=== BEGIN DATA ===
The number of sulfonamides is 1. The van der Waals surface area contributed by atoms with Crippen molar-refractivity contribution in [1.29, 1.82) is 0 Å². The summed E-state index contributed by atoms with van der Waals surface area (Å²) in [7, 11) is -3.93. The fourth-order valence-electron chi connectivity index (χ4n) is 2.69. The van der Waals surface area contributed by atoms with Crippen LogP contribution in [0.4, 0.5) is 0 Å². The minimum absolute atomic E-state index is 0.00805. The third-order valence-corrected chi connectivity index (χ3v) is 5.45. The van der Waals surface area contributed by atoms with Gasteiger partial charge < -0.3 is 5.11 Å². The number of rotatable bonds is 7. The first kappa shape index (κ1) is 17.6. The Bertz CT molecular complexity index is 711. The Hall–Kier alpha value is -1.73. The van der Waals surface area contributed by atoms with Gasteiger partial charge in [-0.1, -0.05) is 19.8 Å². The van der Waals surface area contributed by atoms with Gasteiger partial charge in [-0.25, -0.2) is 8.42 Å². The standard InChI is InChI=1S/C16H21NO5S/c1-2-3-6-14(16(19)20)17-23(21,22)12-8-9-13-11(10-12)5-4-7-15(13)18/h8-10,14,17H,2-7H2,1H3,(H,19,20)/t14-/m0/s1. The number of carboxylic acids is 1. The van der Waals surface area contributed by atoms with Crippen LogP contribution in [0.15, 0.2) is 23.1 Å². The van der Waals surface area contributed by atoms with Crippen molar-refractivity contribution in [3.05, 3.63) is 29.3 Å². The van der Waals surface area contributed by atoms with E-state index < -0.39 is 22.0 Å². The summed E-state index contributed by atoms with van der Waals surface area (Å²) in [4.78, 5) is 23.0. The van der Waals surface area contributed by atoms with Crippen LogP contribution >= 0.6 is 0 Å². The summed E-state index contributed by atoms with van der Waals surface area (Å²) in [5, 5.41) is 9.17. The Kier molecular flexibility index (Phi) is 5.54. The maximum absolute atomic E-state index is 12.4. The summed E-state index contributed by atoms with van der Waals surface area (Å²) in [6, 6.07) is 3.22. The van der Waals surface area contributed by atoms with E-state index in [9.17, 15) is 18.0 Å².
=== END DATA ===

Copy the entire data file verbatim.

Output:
The number of sulfonamides is 1. The van der Waals surface area contributed by atoms with Crippen molar-refractivity contribution in [1.29, 1.82) is 0 Å². The summed E-state index contributed by atoms with van der Waals surface area (Å²) in [7, 11) is -3.93. The fourth-order valence-electron chi connectivity index (χ4n) is 2.69. The van der Waals surface area contributed by atoms with Crippen LogP contribution in [0.4, 0.5) is 0 Å². The minimum absolute atomic E-state index is 0.00805. The third-order valence-corrected chi connectivity index (χ3v) is 5.45. The van der Waals surface area contributed by atoms with Gasteiger partial charge < -0.3 is 5.11 Å². The number of rotatable bonds is 7. The first kappa shape index (κ1) is 17.6. The Bertz CT molecular complexity index is 711. The Hall–Kier alpha value is -1.73. The van der Waals surface area contributed by atoms with Gasteiger partial charge in [-0.1, -0.05) is 19.8 Å². The van der Waals surface area contributed by atoms with Gasteiger partial charge in [-0.25, -0.2) is 8.42 Å². The standard InChI is InChI=1S/C16H21NO5S/c1-2-3-6-14(16(19)20)17-23(21,22)12-8-9-13-11(10-12)5-4-7-15(13)18/h8-10,14,17H,2-7H2,1H3,(H,19,20)/t14-/m0/s1. The number of carboxylic acids is 1. The van der Waals surface area contributed by atoms with Crippen LogP contribution in [0.15, 0.2) is 23.1 Å². The van der Waals surface area contributed by atoms with Crippen molar-refractivity contribution in [3.05, 3.63) is 29.3 Å². The van der Waals surface area contributed by atoms with E-state index < -0.39 is 22.0 Å². The summed E-state index contributed by atoms with van der Waals surface area (Å²) in [4.78, 5) is 23.0. The van der Waals surface area contributed by atoms with Crippen LogP contribution >= 0.6 is 0 Å². The summed E-state index contributed by atoms with van der Waals surface area (Å²) in [5, 5.41) is 9.17. The Kier molecular flexibility index (Phi) is 5.54. The maximum absolute atomic E-state index is 12.4. The summed E-state index contributed by atoms with van der Waals surface area (Å²) in [6, 6.07) is 3.22. The van der Waals surface area contributed by atoms with E-state index in [9.17, 15) is 18.0 Å².